Updated On Feb 25, 2022
This information is meant to be used for educational purposes to inform providers, patients, and genetic service delivery stakeholders about genetics policy topics. Sharing of information, resources, or policy statements is no way an endorsement of stated positions by NCC.
Medical nutrition refers to medical food products that are used for the nutritional management of a condition or disease. For example, if a baby is born prematurely and cannot eat, that baby will receive tube feeding. The food that is put through the tube is medical nutrition.
One well-known example of medical nutrition can be seen in the case of children with phenylketonuria (PKU) who are unable to properly process foods with phenylalanine. If they eat food with phenylalanine, their body cannot convert it to tyrosine. The phenylalanine will cause intellectual disability. To avoid this, they need to eat a PKU diet that includes medical nutrition. The medical nutrition has essential amino acids, such as tyrosine, but no phenylalanine. It is impossible to find these types of foods in the grocery store.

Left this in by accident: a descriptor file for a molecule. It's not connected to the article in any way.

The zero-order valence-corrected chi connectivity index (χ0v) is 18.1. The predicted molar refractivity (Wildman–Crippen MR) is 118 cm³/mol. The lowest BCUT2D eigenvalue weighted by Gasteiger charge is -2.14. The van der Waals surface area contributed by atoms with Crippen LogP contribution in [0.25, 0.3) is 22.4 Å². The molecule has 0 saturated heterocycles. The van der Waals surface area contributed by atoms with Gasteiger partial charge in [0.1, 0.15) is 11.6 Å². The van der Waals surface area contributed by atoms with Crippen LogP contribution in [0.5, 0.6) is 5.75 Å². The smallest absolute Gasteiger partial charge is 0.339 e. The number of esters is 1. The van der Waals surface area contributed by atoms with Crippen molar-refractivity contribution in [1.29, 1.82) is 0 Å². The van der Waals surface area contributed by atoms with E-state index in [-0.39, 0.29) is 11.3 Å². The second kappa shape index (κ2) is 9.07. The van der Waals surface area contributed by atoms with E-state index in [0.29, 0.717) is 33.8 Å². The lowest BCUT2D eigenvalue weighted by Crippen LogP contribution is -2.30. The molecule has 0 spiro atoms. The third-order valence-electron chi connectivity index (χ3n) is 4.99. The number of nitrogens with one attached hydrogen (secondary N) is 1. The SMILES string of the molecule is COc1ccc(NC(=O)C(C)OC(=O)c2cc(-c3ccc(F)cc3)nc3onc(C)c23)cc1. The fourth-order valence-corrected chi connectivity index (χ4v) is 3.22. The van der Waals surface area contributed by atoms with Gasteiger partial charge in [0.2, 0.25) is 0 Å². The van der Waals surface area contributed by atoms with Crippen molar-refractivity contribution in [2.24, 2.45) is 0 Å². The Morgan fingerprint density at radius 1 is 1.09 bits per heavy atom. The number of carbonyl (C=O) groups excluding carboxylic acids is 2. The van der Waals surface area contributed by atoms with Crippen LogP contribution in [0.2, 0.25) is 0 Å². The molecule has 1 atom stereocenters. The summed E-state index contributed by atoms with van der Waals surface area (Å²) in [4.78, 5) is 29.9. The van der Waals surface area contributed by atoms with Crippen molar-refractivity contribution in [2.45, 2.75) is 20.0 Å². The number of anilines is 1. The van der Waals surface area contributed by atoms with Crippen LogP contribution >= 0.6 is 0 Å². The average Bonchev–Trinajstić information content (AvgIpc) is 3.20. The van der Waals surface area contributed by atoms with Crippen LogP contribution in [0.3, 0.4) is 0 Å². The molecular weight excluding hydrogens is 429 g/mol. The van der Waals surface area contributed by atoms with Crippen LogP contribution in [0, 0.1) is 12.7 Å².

Some health plans cover the cost of medical nutrition while others that do not. Some would argue that health plans should not need to cover the cost of medical nutrition, as it is something you eat. If you don’t cover the cost of regular food, why should a medical plan have to cover the cost of medical nutrition? There are others who argue that food and medical nutrition are not the same. Medical nutrition is typically more expensive than food; it cannot be bought in a grocery store; it is needed for people to remain in good health.
In 2002, medical nutrition became a Medicare benefit for certain patients after a lengthy legislative process. For an analysis of the Medicare requirement, you can read this article published by the Journal of Renal Nutrition. Further coverage under Medicaid, CHIP, Medicare, FEHBP, and private insurance has been introduced to the United States Congress.
Legislation and Regulation
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Organizations working within the genetics community (national genetic organizations, advocacy organizations, etc.) have published positions on medical nutrition. Explore these position statements below.